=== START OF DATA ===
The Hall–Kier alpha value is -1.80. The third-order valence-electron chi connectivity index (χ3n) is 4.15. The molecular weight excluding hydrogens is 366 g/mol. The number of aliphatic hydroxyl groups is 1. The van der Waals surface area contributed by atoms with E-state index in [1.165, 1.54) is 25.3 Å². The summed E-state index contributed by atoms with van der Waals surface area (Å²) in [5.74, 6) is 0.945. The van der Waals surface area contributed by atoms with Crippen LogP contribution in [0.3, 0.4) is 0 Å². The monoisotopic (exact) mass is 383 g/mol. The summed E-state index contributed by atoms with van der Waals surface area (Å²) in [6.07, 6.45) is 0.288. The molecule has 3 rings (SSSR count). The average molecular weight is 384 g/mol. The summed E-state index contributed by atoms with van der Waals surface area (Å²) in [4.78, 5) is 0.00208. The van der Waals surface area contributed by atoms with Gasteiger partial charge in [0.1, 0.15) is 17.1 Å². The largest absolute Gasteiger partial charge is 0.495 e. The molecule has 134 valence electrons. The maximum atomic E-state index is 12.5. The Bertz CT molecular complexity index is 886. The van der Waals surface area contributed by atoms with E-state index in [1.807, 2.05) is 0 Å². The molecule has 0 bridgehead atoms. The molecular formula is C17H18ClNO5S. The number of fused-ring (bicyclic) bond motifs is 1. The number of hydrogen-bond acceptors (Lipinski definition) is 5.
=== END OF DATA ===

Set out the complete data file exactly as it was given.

The Hall–Kier alpha value is -1.80. The third-order valence-electron chi connectivity index (χ3n) is 4.15. The molecular weight excluding hydrogens is 366 g/mol. The number of aliphatic hydroxyl groups is 1. The van der Waals surface area contributed by atoms with E-state index in [1.165, 1.54) is 25.3 Å². The summed E-state index contributed by atoms with van der Waals surface area (Å²) in [5.74, 6) is 0.945. The van der Waals surface area contributed by atoms with Crippen LogP contribution in [0.3, 0.4) is 0 Å². The monoisotopic (exact) mass is 383 g/mol. The summed E-state index contributed by atoms with van der Waals surface area (Å²) in [6.07, 6.45) is 0.288. The molecule has 3 rings (SSSR count). The average molecular weight is 384 g/mol. The summed E-state index contributed by atoms with van der Waals surface area (Å²) in [4.78, 5) is 0.00208. The van der Waals surface area contributed by atoms with Gasteiger partial charge in [0.1, 0.15) is 17.1 Å². The largest absolute Gasteiger partial charge is 0.495 e. The molecule has 134 valence electrons. The maximum atomic E-state index is 12.5. The Bertz CT molecular complexity index is 886. The van der Waals surface area contributed by atoms with E-state index in [1.807, 2.05) is 0 Å². The molecule has 0 bridgehead atoms. The molecular formula is C17H18ClNO5S. The number of fused-ring (bicyclic) bond motifs is 1. The number of hydrogen-bond acceptors (Lipinski definition) is 5.